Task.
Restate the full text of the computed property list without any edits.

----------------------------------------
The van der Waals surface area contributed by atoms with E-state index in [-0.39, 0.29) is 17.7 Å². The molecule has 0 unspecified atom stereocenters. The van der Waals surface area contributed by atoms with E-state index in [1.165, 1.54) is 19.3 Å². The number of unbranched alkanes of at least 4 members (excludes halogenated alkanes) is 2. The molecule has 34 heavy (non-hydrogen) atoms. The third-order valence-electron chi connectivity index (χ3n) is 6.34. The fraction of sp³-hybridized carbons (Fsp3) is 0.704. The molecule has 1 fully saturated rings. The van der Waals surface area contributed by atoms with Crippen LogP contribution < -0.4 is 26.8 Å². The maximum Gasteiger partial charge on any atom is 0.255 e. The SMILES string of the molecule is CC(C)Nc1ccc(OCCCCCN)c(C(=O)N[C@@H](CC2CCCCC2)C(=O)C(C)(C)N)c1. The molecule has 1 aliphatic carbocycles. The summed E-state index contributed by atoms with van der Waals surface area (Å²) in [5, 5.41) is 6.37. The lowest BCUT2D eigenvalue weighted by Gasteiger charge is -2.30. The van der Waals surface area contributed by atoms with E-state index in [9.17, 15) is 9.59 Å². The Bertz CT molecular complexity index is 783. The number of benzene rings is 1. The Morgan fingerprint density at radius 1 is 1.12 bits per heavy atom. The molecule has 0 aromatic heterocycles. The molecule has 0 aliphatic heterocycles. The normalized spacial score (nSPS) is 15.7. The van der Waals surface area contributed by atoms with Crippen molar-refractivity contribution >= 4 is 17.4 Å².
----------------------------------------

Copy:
The van der Waals surface area contributed by atoms with E-state index in [-0.39, 0.29) is 17.7 Å². The molecule has 0 unspecified atom stereocenters. The van der Waals surface area contributed by atoms with E-state index in [1.165, 1.54) is 19.3 Å². The number of unbranched alkanes of at least 4 members (excludes halogenated alkanes) is 2. The molecule has 34 heavy (non-hydrogen) atoms. The third-order valence-electron chi connectivity index (χ3n) is 6.34. The fraction of sp³-hybridized carbons (Fsp3) is 0.704. The molecule has 1 fully saturated rings. The van der Waals surface area contributed by atoms with Crippen LogP contribution < -0.4 is 26.8 Å². The maximum Gasteiger partial charge on any atom is 0.255 e. The SMILES string of the molecule is CC(C)Nc1ccc(OCCCCCN)c(C(=O)N[C@@H](CC2CCCCC2)C(=O)C(C)(C)N)c1. The molecule has 1 aliphatic carbocycles. The summed E-state index contributed by atoms with van der Waals surface area (Å²) in [5, 5.41) is 6.37. The lowest BCUT2D eigenvalue weighted by Gasteiger charge is -2.30. The van der Waals surface area contributed by atoms with E-state index in [9.17, 15) is 9.59 Å². The Bertz CT molecular complexity index is 783. The number of benzene rings is 1. The Morgan fingerprint density at radius 1 is 1.12 bits per heavy atom. The molecule has 0 aromatic heterocycles. The molecule has 0 aliphatic heterocycles. The normalized spacial score (nSPS) is 15.7. The van der Waals surface area contributed by atoms with Crippen molar-refractivity contribution >= 4 is 17.4 Å².